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Walsall faces with stony stares

By john workman  |  Posted: January 23, 2013

The bloke with the squint and the cheeky grin.

The bloke with the squint and the cheeky grin.

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Walsall was the chosen destination to cherish the p r e - C h r i s t m a s atmosphere at the town's ancient parish church of St Matthew's. But unfortunately the cold, damp December weather was matched by a sign of the times; the church door was locked, barring entry, the chance of theft and vandalism too great a risk to take by church officials to warrant leaving the doors open to valid visitors.

In the mind's eye the lights on the Christmas tree in the church nave were sadly switched off, the glow of the candles extinguished, and perhaps the sight of the crib embellished with holly and ivy, never enjoyed. Only the gloomy, grey sky overhead, the persistent rain making the cobbled walkway shine like a polished mirror, and the stark outline of headstones in the churchyard, were present to arrest the senses.

But a stony face came into view, looking down from one of the church walls, wearing an expression etched with contentment, perhaps a little whimsical, and a head covering that wound around the neck, perhaps a character drawn from Walsall's past by a master mason from an unknown era.

This parish church has stood upon its high prominence, commanding an extensive view of the town, for many centuries (the oldest monument within the church is a recumbent effigy in 14th century armour of Sir Roger Hillary which dates from 1399).

But it was rebuilt in 1820 with the exception of the tower, spire and chancel, so whether the stony face was fashioned by a chisel and hammer in the early years of the 19th century, or is the work of a medieval mason, is not known.

The journey to St Matthew's lofty vantage point had therefore not been in vain, and despite the rain increasing in intensity, more faces appeared through the camera lens. At this juncture it has to be said that the stone face carvings on the church walls are difficult to study without a camera, and therefore the pictures that feature in this story are the result of several magnifications.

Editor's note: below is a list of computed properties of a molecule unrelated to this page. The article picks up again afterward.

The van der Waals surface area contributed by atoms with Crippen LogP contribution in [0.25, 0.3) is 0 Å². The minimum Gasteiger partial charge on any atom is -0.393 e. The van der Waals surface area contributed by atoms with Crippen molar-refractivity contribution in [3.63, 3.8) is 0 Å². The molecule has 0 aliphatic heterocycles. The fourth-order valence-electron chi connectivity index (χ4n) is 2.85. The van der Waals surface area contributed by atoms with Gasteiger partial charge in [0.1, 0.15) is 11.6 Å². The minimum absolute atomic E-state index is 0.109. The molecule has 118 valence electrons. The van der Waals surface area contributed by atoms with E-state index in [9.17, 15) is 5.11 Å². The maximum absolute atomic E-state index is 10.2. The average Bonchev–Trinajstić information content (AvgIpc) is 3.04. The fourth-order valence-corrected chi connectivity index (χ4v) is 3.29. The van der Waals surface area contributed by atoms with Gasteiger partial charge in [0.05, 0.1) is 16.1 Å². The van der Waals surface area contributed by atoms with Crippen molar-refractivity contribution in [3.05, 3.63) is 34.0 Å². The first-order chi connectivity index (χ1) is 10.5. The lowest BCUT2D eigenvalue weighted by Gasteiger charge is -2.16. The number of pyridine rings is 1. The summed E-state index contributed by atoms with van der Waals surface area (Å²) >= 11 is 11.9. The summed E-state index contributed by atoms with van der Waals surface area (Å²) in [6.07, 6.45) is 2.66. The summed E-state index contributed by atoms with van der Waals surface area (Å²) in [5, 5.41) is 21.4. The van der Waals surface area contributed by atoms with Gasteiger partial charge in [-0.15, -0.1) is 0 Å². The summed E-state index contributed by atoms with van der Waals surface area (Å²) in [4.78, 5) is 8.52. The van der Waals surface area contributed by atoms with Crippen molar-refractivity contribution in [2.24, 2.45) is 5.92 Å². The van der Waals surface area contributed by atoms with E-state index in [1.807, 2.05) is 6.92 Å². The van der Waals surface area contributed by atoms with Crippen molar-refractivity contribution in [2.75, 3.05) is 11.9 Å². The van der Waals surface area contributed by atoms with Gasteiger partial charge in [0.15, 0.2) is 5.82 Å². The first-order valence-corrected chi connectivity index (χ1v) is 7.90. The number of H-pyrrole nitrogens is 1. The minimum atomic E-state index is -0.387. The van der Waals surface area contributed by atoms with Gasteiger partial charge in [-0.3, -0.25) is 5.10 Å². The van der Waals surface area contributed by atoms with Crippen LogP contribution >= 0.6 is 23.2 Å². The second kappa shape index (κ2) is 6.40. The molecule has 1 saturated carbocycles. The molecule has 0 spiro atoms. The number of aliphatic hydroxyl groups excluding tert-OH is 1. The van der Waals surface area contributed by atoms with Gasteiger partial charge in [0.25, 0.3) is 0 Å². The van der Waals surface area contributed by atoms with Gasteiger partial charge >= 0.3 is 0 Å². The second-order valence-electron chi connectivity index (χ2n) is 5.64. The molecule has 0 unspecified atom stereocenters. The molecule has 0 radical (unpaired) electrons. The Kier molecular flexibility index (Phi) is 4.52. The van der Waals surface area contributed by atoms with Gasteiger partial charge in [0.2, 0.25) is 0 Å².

Put all together on one page they look like members of an ancient Walsall family, or alternatively the mugshots of a criminal gang wanted for questioning. You can imagine the bloke at the top of the page, who has unfortunately lost his nose, had a squint in his left eye, but was a loveable rogue, always laughing and joking.

Then there's the buxom young wench with a wondrous look on her face. Perhaps she used to work on Walsall market in days of yore, possibly a fruit seller? There is a girl with plaited hair that hangs long, twisted and falls down at the front, surely a youngster who the master mason decided deserved to have her youthful character reproduced in stone? The red paint on her face remains a mystery.

Another young wench seems to be surprising someone, almost saying boo! from inside a cone of some description.

The last two stony faces represent men of perhaps superior standing. Dressed similar to a Greek senator, the one could be the mason's interpretation of an ancient king, or even a Greek god, with toga to match, and the final face could easily be a self portrait of the master mason himself, dressed in garb not dissimilar to a style worn by the Tudors. With air pollution almost eradicated in the Black Country, the weather seems to be the only threat to these stony faces looking down on Walsall folk for many years to come.

jworkman@ blackcountrybugle.

co.uk

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